The current EAB infestation was found as a result of an arborist contacting state officials about a suspect ash tree. Investigation by the Iowa EAB team revealed characteristic galleries, recent woodpecker activity and live larvae that were positively identified by federal identifiers.
“This finding is the closest to Polk County and Iowa’s capital city to date,” said Mike Kintner, Iowa Department of Agriculture and Land Stewardship’s EAB and gypsy moth coordinator. “With this discovery, Iowa has declared three positive counties in 2015 where this ash-killing pest has been found.”
Twenty-one Iowa counties now have confirmed EAB infestations. A statewide quarantine, issued Feb. 4, 2014, remains in place, restricting the movement of hardwood firewood, ash logs, wood chips and ash tree nursery stock out of Iowa into non-quarantined areas of other states.
“We still strongly urge Iowans to not move firewood long distances,” said State Entomologist Robin Pruisner of the Iowa Department of Agriculture and Land Stewardship. “A large portion of Iowa is not showing signs of EAB infestation; let’s keep those areas EAB-free as long as possible by not moving wood that potentially harbors EAB or other tree pests. Be vigilant and report suspicious symptoms in counties that are not yet known to be infested to a member of the Iowa EAB Team.”
The Iowa EAB Team provides EAB diagnostic assistance to landowners and includes officials from Iowa Department of Agriculture and Land Stewardship, Iowa State University Extension and Outreach, the Iowa Department of Natural Resources, USDA Animal Plant Health Inspection Service and the USDA Forest Service.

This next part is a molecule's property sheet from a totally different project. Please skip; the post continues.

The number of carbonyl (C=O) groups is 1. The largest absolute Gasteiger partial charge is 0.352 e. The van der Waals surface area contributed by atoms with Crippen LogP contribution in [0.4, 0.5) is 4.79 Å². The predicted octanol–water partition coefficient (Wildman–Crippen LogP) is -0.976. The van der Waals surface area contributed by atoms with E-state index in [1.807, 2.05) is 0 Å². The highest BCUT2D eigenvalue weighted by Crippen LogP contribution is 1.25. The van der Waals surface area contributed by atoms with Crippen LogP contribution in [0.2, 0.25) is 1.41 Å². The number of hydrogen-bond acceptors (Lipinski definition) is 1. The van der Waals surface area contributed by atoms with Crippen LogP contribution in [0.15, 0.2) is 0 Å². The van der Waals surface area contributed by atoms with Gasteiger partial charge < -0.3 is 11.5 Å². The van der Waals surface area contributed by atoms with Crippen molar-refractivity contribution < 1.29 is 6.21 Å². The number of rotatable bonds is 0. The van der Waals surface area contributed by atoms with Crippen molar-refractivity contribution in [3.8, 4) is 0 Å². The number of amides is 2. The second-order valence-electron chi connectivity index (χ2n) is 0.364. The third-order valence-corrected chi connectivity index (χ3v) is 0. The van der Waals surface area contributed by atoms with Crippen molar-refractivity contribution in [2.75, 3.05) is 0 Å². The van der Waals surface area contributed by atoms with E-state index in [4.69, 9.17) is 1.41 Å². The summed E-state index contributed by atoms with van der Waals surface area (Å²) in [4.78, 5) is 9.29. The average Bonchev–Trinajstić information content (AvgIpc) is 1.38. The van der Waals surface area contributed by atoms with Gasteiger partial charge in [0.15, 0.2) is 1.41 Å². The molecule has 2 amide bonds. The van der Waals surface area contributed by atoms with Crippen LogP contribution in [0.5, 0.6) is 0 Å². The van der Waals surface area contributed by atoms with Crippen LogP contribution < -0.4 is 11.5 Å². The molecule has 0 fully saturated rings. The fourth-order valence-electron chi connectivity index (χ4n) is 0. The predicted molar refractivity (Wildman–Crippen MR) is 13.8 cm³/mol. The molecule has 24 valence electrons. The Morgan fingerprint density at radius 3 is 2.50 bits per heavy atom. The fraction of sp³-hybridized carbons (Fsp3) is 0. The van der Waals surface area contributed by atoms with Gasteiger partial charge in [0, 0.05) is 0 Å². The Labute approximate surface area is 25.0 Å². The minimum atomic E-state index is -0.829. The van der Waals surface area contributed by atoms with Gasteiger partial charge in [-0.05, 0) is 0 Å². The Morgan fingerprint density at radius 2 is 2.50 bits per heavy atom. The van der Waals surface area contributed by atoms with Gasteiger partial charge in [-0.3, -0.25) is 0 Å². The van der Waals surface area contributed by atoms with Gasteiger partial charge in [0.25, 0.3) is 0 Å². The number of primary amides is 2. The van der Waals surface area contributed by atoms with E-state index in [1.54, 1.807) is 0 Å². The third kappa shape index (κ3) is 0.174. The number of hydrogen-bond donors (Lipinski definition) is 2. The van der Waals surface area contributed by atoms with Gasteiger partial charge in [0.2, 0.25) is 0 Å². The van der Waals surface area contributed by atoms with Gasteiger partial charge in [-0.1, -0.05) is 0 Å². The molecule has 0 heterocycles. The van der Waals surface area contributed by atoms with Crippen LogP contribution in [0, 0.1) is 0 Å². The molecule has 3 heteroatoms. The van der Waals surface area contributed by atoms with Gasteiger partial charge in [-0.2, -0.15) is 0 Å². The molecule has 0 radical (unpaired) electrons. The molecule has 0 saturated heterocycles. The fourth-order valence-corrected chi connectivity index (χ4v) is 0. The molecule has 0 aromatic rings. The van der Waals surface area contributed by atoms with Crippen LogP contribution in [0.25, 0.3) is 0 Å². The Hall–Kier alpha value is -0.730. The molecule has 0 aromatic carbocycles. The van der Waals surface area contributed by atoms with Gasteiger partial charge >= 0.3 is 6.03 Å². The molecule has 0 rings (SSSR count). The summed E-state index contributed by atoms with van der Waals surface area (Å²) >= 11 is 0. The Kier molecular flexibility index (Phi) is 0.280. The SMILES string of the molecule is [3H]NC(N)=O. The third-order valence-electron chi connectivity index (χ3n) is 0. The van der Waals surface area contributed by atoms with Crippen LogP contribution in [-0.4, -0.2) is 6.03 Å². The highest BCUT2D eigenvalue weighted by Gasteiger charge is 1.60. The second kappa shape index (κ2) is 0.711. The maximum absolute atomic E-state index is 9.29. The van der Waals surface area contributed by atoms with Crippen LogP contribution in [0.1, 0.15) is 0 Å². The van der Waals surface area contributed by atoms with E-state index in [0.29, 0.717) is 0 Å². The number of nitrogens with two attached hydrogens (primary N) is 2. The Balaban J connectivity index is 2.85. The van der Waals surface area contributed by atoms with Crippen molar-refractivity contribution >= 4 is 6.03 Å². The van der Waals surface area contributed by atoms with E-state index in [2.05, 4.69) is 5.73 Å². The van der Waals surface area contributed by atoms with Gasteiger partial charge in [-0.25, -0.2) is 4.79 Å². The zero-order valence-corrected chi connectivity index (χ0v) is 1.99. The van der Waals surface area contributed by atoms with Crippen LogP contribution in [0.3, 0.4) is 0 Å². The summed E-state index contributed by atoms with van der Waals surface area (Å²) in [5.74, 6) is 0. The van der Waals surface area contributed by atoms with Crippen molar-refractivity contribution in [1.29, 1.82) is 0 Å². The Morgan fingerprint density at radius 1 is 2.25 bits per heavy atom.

The Iowa EAB Team strongly cautions Iowans not to transport firewood across county or state lines, since the movement of firewood throughout Iowa or to other states poses the greatest threat to quickly spread EAB and other plant pests. Most EAB infestations in the United States have been started by people unknowingly moving infested firewood, nursery plants or sawmill logs. The adult beetle also can fly short distances, approximately two to five miles.
The window for preventive treatment measures, including trunk injection, soil injection, soil drench and basal trunk sprays, is mid-April to mid-May. If landowners are interested in protecting valuable and healthy ash trees within 15 miles of a known infestation, they should have landscape and tree service companies bid on work, review the bids and treat during the recommended treatment time.
Contact Iowa EAB Team members to have suspicious looking trees checked in counties not currently known to be infested. The state of Iowa will continue to track the movement of EAB on a county-by-county basis. Before a county can be officially recognized as infested, proof of a reproducing population is needed and an EAB must be collected and verified by USDA entomologists.
To learn more about EAB and other pests that are threatening Iowa’s tree population, visit www.IowaTreePests.com. Contact any of the following members of the Iowa EAB Team for further information:
- Robin Pruisner, IDALS state entomologist, 515-725-1470, Robin.Pruisner@IowaAgriculture.gov
- Mike Kintner, IDALS EAB coordinator, 515-745-2877, Mike.Kintner@IowaAgriculture.gov
- Paul Tauke, DNR state forester, 515-725-8450, Paul.Tauke@dnr.iowa.gov
- Tivon Feeley, DNR forest health coordinator, 515-725-8453, Tivon.email@example.com
- Jesse Randall, ISU Extension and Outreach forester, 515-294-1168, Randallj@iastate.edu
- Mark Shour, ISU Extension and Outreach entomologist, 515-294-5963, firstname.lastname@example.org
- Laura Jesse, ISU Extension and Outreach entomologist, ISU Plant and Insect Diagnostic Clinic, 515-294-0581,email@example.com
- Donald Lewis, ISU Extension and Outreach entomologist, 515-294-1101, firstname.lastname@example.org
- Jeff Iles, ISU Extension and Outreach horticulturist, 515-294-3718, email@example.com